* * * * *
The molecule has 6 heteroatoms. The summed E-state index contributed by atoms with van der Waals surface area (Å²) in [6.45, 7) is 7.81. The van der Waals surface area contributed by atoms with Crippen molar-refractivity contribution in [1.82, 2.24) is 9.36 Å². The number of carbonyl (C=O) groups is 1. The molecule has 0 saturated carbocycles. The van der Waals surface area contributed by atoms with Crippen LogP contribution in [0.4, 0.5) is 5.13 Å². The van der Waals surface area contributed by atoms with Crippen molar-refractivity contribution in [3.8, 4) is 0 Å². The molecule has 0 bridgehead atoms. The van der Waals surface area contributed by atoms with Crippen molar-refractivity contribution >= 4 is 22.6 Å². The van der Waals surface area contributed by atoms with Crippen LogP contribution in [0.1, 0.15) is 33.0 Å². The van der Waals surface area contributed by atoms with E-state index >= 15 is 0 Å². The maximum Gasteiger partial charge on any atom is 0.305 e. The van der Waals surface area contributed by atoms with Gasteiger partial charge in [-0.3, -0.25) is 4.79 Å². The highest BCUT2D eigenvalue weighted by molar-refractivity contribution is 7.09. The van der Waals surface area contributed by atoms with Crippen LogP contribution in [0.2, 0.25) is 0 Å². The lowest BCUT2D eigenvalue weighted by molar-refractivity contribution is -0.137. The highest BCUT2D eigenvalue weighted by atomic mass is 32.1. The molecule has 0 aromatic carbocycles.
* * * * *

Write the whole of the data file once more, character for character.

The molecule has 6 heteroatoms. The summed E-state index contributed by atoms with van der Waals surface area (Å²) in [6.45, 7) is 7.81. The van der Waals surface area contributed by atoms with Crippen molar-refractivity contribution in [1.82, 2.24) is 9.36 Å². The number of carbonyl (C=O) groups is 1. The molecule has 0 saturated carbocycles. The van der Waals surface area contributed by atoms with Crippen LogP contribution in [0.4, 0.5) is 5.13 Å². The van der Waals surface area contributed by atoms with Crippen molar-refractivity contribution in [3.8, 4) is 0 Å². The molecule has 0 bridgehead atoms. The van der Waals surface area contributed by atoms with Crippen molar-refractivity contribution >= 4 is 22.6 Å². The van der Waals surface area contributed by atoms with Crippen LogP contribution in [0.1, 0.15) is 33.0 Å². The van der Waals surface area contributed by atoms with E-state index >= 15 is 0 Å². The maximum Gasteiger partial charge on any atom is 0.305 e. The van der Waals surface area contributed by atoms with Gasteiger partial charge in [-0.3, -0.25) is 4.79 Å². The highest BCUT2D eigenvalue weighted by molar-refractivity contribution is 7.09. The van der Waals surface area contributed by atoms with Crippen LogP contribution in [0.2, 0.25) is 0 Å². The lowest BCUT2D eigenvalue weighted by molar-refractivity contribution is -0.137. The highest BCUT2D eigenvalue weighted by atomic mass is 32.1. The molecule has 0 aromatic carbocycles.